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Message Posted: Mar 14, 2013 3:38:24 AM

Oiler, try telling the polymer chemists at Dupont how to put together a compatibility chart.

In the end we all know who is really full of it!

[Edited by: goldseeker at 3/14/2013 3:39:07 AM EST]
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krzysiek_ck
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Message Posted: Mar 13, 2013 9:51:56 PM

tdioiler wrote: "Goldseeker, you full of it! I worked 4 years for a gasket mfg. and saw the specs for high-ethanol ICE had to have different gasket material. So what part of your lower anatomy did you pull that fruit from ??"

Prove it. At the same time here are some other "claims" you have made yet you failed to provide any proof. Add this one to the list.

tdioiler wrote: "I worked with station rebuilders who had to change out equipment to handle E85."

tdioiler wrote: "I ran a dyno for engine test for 13 years. part of that was testing E10 and up mixes. Most engines have to be built for ethanol, else they cause failures. The OEM's put the warranty restriction due to that fact."

tdioiler wrote: "Working in an EPA testing facility for over 10 years, I saw more damage to vehicles running E85 or more on over 200 vehicles from over a dozen OEM's."

[Edited by: krzysiek_ck at 3/13/2013 9:52:43 PM EST]
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tdioiler
All-Star Author Detroit

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Message Posted: Mar 13, 2013 9:03:14 PM

Goldseeker, you full of it! I worked 4 years for a gasket mfg. and saw the specs for high-ethanol ICE had to have different gasket material. So what part of your lower anatomy did you pull that fruit from ??

GGG452 is speaking the truth. Let the buying public make the choice. But it ends up to be a few govt folks thinking the green speak is 'truth' that they don't mind shoving free-choice out of the way for their agenda.
So just like Obumma, how's that "investment" (DC speak for spending our tax dollars) in green going so far?
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ggg452
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Message Posted: Mar 13, 2013 11:34:03 AM

Blah...Blah...Blah... Time for this issue to be put to an end... For every organization that supports Ethanol there is another dead against it... give us consumers the right to choose at the pumps.
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goldseeker
Champion Author West Virginia

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Message Posted: Mar 13, 2013 3:05:40 AM

Ethanol has an excellent approval rating with hoses and gaskets, while gasoline does not.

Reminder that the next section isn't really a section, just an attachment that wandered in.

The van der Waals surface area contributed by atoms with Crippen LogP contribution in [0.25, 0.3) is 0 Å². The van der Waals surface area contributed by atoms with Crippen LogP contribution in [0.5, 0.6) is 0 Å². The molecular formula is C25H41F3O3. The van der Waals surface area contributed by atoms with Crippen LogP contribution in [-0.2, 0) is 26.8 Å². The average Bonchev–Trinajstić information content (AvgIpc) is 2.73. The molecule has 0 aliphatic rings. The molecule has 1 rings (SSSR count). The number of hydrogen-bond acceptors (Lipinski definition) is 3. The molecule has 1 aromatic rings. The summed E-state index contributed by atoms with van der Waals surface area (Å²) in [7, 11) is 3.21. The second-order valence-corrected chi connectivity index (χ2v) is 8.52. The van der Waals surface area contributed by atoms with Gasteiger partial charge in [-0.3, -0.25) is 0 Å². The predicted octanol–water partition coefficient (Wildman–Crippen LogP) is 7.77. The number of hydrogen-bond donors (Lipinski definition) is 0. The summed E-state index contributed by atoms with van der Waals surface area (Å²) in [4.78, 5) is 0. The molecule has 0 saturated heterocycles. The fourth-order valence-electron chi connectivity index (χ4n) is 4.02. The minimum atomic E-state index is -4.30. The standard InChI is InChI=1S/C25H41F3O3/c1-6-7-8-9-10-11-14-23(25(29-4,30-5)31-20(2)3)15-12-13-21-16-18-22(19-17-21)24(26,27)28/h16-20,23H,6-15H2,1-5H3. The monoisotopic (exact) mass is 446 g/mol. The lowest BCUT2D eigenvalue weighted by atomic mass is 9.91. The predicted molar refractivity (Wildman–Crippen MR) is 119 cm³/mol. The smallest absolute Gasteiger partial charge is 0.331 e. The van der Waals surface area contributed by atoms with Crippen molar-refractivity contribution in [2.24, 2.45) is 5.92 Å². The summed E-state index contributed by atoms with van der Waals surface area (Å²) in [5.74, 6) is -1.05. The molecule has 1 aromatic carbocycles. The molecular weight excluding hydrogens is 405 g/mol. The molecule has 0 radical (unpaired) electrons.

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rumbleseat
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Message Posted: Mar 13, 2013 2:04:16 AM

Spin it how you want. Gasoline is a scheme by Big Oil, refiners, mineral rights holders, to force us not to have a choice.
It's bad for the environment, it is poison, it is flammable, and it is explosive. It is a factor in food prices of all kinds, because as gasoline (and diesel, all oil products) go up, it costs more to distribute everything from soda pop to bananas.
Fixed your post rugby. You are welcome.
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krzysiek_ck
Champion Author Illinois

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Message Posted: Mar 12, 2013 1:47:54 PM

rugby2 wrote: "spin it how you want. but ethanol is a scheme by ADM, farmers, big agriculture, to force us not to have a choice."

Sounds like you are the one who is trying to spin.

rugby2 wrote: "It's bad for mileage, power, (BTU's Per gallon) hoses and gaskets."

Let's see some proof that it lowers engine's power. Let's see some proof, perhaps backed by the chemical compatibility chart(s), that ethanol is bad for hoses and gaskets. At the same time show us how well the paint thinner, one of many chemicals used in standard gasoline, is reacting with "hoses and gaskets".

rugby2 wrote: "causes food prices to go up."

Let's see some proof as well. Please include the cost of transportation, fuel price, as well as dollar depreciation to the mix.
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rugby2
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Message Posted: Mar 12, 2013 10:49:27 AM

Rick Newman has an article on why ethanol is bad. now if we were like Brazil and made it from other then corn, it might make sense.?
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rugby2
Rookie Author Kalamazoo

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Message Posted: Mar 12, 2013 10:44:54 AM